James E. Hansen, 2018 laureate in Sustainable Development, has recently engaged with the younger population to promote awareness of the pressing problem of climate change. On September 26, he delivered a speech to more than 200 eager young students at Affiliated Senior High School of National Taiwan Normal University (HSNU) on the topic “Young People's World: Making Your Future,” and engaged with the curious students in lively discussion.
Previous director of the NASA Goddard Institute for Space Studies and adjunct professor of Earth and Environmental Sciences at Columbia University, Hansen has been active in the study of climate change for the past 30 years. He has called for the government to place more effort on the issue of climate change, and for that reason he has contended on multiple occasions with the government. Concerned for the future of the earth, he has called on the youth to work together to protect both their rights and their planet.
Hansen advocates the spirit of science and education, the collection of resources, and being self-critical and accepting of examination. Hansen further stressed the need for objective, quantified data on the advantages and disadvantages of each type of energy, be it fossil fuel, nuclear, or renewables. Only then can the discussion bring us closer to an effective model for energy.
Carbon taxes may be a good way to reduce the use of fossil fuels and thus reduce carbon emissions, Hansen argued, and the funds derived from the carbon tax can be relegated to support of new energies. This would create new jobs and stimulate the economy and government revenue. During the discussion portion of the talk, Hansen urged for the creation of a public climate alliance in Taiwan that would itself advocate the use of carbon taxes, mitigate global warming, and protect our precious ecologies.
Questioners were curious and eager for debate. On the question of nuclear energy, Hansen acknowledged that the level of education in Taiwan was quite high: thus, it is a question that can be put up for public debate and evaluation. Although earthquakes, thermal activity, typhoons, and other natural disasters are relevant considerations for nuclear power in Taiwan, Hansen added that there are measures for safety in nuclear power plants. In the end, it is up to the informed citizenry to use scientific methods to compare and weigh the relative advantages and disadvantages.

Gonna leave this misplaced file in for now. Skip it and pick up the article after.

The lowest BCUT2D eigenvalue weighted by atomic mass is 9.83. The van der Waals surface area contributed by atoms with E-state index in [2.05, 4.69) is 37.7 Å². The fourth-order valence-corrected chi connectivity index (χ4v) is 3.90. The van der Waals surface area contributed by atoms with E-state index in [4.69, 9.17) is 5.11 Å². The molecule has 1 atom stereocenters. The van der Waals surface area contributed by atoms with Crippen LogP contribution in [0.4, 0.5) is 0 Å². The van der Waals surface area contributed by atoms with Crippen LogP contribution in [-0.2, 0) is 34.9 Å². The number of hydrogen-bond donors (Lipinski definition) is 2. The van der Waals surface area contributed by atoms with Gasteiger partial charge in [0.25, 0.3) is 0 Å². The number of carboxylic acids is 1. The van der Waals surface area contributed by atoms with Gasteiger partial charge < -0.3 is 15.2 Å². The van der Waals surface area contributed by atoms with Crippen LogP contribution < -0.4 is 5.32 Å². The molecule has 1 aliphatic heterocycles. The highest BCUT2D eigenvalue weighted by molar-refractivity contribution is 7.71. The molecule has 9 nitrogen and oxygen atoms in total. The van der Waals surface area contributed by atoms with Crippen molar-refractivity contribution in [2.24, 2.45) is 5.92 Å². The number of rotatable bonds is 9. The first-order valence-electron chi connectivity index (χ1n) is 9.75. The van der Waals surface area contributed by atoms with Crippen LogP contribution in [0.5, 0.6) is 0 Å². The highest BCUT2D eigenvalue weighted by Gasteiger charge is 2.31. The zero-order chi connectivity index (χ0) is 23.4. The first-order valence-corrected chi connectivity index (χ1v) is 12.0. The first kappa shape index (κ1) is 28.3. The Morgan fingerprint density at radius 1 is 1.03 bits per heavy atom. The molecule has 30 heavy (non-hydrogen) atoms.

HSNU Principal Shu-Li Wang and Tang Prize Foundation CEO Jenn-Chuan Chern delivered the opening addresses to the event. After a 30-minute speech from Hansen, the event entered into a lively discussion between generations. Two spectacular second-year students on the science track, Liao Yi-Yun and Chen Ming-Sheng, moderated the discussion.
For this rare opportunity, students from all over Taiwan gathered to listen to Hansen’s advice. Students of HSNU were joined by their peers from Taipei First Girls' High School, Taipei Municipal Zhongshan Girls High School, and National Taitung Girls' High School. Thanking Hansen for taking time to speak to the youth, HSNU Principal Wang presented several HSNU gifts to Hansen at the end of the event, and gathered eager students together for a group photo.
In his 2012 TED talk “Why I must speak out about climate change,” Hansen argued that “It would be immoral to leave these young people with a climate system spiraling out of control.” Ensuring that we leave to next generation a sustainable world is Hansen’s life-long goal.
Undaunted by the gravity of high government and the powerful doubts of business, this former NASA climate scientist attended a government hearing in 1988, where he argued that global warming was the result of human activity, and that simulations showed that the 2010s would see marked rises in global temperatures. His brave, farsighted testimony before congress has since been known as the Hansen Hearing.
In the midst of all of his advocacy work, Hansen is also nearing completion of a book for the youth, entitled Sophie's Planet: A Search for Truth About Our Remarkable Home Planet and Its Future. The book recounts his own scientific methods and his history in climate science.
The future will need courage and critical thought, and so such a talk was a wonderful opportunity for these students to develop themselves. It will be these young students taking up positions in the highest levels of government, it is they who will be the future scientists and engineers. Only by planting the seeds for intelligent exchange now can we ensure that the next generation will be up to the challenge.
Watch the talk and more at the Tang Prize website: